* Tsai et al. 1999 [41] (Tables Two, Three) 4 townships from BFD endemic area in SW coast, Taiwan Mortality 1971-94 Median arsenic content of artesian well: 780 μg˙•L-1 (range: 350–1,140). ICD 189 SMRlocal-male 94 6.76 (5.46–8.27)
SMRnational-male 94 6.80 (5.49–8.32)
Period of samples collection not reported. Authors state that artesian wells were no longer used by the mid-1970s. SMRlocal-female 128 8.89 (7.42–10.6)
[Comparison of mortality in BFD endemic area with that of a local reference population (Chiayi-Tainan county) and that of Taiwan as a whole.] SMRnational-female 128 10.5 (8.75–12.5)
*†Meliker et al. 2007 [90] (Table Two) 6 counties, Southeastern Michigan, USA Mortality 1979-97 Population weighted median arsenic concentration in water of 7.58 μg˙•L-1, with a range between 10–100 μg˙•L-1. Data from 9,251 well water samples collected between 1983–2002. ICD9 189 SMRmale 325 1.06 (0.91–1.22)
SMRfemale 194 1.00 (0.82–1.20)
†Yuan et al. 2010 [61] (Tables Two, Three) Region II and V, Chile Mortality 1950-2000 Northern Chile (Region II) with population weighted average arsenic concentration in drinking water up to 569 μg˙•L-1 vs Region V with exposure close to 1 μg˙•L-1. Between 1958-70, arsenic concentration in water supply of Antofagasta and nearby Mejillones (Region II) averaged 870 μg˙•L-1 and declined in 1970s when treatment plants were installed. ICD9 189; ICD10 C64-C66, C68 Men and women aged 30+ years   
RRmale-1950–54 4 0.69 (0.23–2.02)
RRmale-1955–59 9 1.43 (0.66–3.10)
RRmale-1960–64 7 0.91 (0.40–2.08)
RRmale-1965–69 12 2.51 (1.22–5.17)
RRmale1970–74 15 1.45 (0.81–2.60)
RRmale1975–80 19 2.13 (1.24–3.68)
RRmale1981–85 39 3.37 (2.21–5.11)
RRmale1986–90 63 2.81 (2.05–3.85)
RRmale1991–95 50 1.78 (1.28–2.47)
RRmale1996–00 66 1.61 (1.21–2.14)
RRfemale-1950–54 2 1.27 (0.27–6.00)
RRfemale-1955–59 2 0.30 (0.07–1.25)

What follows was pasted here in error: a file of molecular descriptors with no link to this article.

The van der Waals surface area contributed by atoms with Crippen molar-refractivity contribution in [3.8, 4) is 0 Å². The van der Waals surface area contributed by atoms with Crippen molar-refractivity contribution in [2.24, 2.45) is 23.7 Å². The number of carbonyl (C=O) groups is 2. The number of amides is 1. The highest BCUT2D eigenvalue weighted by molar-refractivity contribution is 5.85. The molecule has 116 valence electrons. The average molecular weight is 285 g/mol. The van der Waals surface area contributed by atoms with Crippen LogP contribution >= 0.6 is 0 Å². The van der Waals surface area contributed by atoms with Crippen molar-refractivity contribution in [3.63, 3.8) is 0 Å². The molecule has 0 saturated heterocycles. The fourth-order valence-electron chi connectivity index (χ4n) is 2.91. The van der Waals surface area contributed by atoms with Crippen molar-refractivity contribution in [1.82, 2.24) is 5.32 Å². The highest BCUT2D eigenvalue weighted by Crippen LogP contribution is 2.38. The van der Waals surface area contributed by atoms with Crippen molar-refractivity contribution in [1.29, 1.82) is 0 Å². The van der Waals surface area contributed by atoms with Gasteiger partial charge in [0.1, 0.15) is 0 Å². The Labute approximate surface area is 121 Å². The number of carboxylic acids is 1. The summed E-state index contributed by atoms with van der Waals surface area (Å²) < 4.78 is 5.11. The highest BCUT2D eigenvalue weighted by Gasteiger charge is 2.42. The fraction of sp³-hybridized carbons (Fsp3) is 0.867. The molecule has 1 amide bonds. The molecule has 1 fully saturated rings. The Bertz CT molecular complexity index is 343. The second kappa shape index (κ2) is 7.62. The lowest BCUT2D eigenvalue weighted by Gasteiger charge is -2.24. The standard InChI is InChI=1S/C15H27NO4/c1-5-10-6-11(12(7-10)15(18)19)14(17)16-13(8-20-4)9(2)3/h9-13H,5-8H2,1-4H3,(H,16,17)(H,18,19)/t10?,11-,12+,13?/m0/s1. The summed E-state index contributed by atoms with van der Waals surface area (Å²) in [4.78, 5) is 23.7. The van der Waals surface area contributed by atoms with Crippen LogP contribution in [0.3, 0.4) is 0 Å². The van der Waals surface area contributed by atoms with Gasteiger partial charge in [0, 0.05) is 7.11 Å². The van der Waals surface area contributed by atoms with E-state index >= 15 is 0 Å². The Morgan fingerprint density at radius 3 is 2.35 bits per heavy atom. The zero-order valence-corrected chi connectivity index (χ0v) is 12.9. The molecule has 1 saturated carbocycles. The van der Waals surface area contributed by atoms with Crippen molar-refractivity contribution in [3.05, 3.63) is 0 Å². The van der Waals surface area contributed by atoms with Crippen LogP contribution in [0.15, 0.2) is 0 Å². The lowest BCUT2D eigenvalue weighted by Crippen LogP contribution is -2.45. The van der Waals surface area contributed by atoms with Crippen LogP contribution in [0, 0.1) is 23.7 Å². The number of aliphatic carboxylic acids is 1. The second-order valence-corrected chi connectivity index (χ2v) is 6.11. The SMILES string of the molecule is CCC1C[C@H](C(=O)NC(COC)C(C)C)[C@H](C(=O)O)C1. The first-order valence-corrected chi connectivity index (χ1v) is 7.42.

RRfemale-1960–64 7 1.66 (0.71–3.91)
RRfemale-1965–69 3 0.76 (0.23–2.57)
RRfemale1970–74 13 3.70 (1.81–7.56)
RRfemale1975–80 9 1.71 (0.80–3.65)
RRfemale1981–85 25 2.89 (1.77–4.72)
RRfemale1986–90 41 3.23 (2.18–4.78)
RRfemale1991–95 49 4.37 (2.98–6.41)
RRfemale1996–00 47 2.32 (1.64–3.28)
Young adults aged 30-39 years, born during and just before high-exposure period; and for ages 40+, born before 1950 with no early life exposure.
SMRmale_30-49 years 4 5.63 (1.52–14.4)
SMRmale_40 years+ 103 2.68 (2.19–3.26)
SMRfemale_30-49 years 4 9.52 (2.56–24.4)
SMRfemale_40 years+ 84 3.91 (3.12–4.84)
SMRtotal_30-49 years 8 7.08 (3.05–14.0)
      SMRtotal_40 years+ 187 3.12 (2.69–3.61)
  1. *Study included in meta-analyses.
  2. †Recent study not included in the International Agency for Research on Cancer 2012 review (Monograph 100C [23]).
  3. 1All ecological studies assessed arsenic exposure at the group-level.
  4. 2ICD = International Classification of Disease. N/A = not available.
  5. 3SMR, standardized mortality ratio.
  6. 4Age-standardized mortality rates per 100,000 using the 1976 world population as standard population and based on 899,811 person-years.
  7. 5All age-standardardized mortality rates shown are significant at p < 0.001 based on trend test.
  8. 6Regression coefficient showing an increase in age-adjusted mortality per 100,000 persons-years for every 0.1 ppm increase in arsenic level, adjusting for indices of industrialization and urbanization. Standard errors are in brackets. Kidney cancer was significantly correlated with average arsenic level in water.
  9. 7RD, rate difference (per 100,000 person-years) for one unit increase in the predictor and associated standard error for exposure > 640 μg˙•L-1(SE).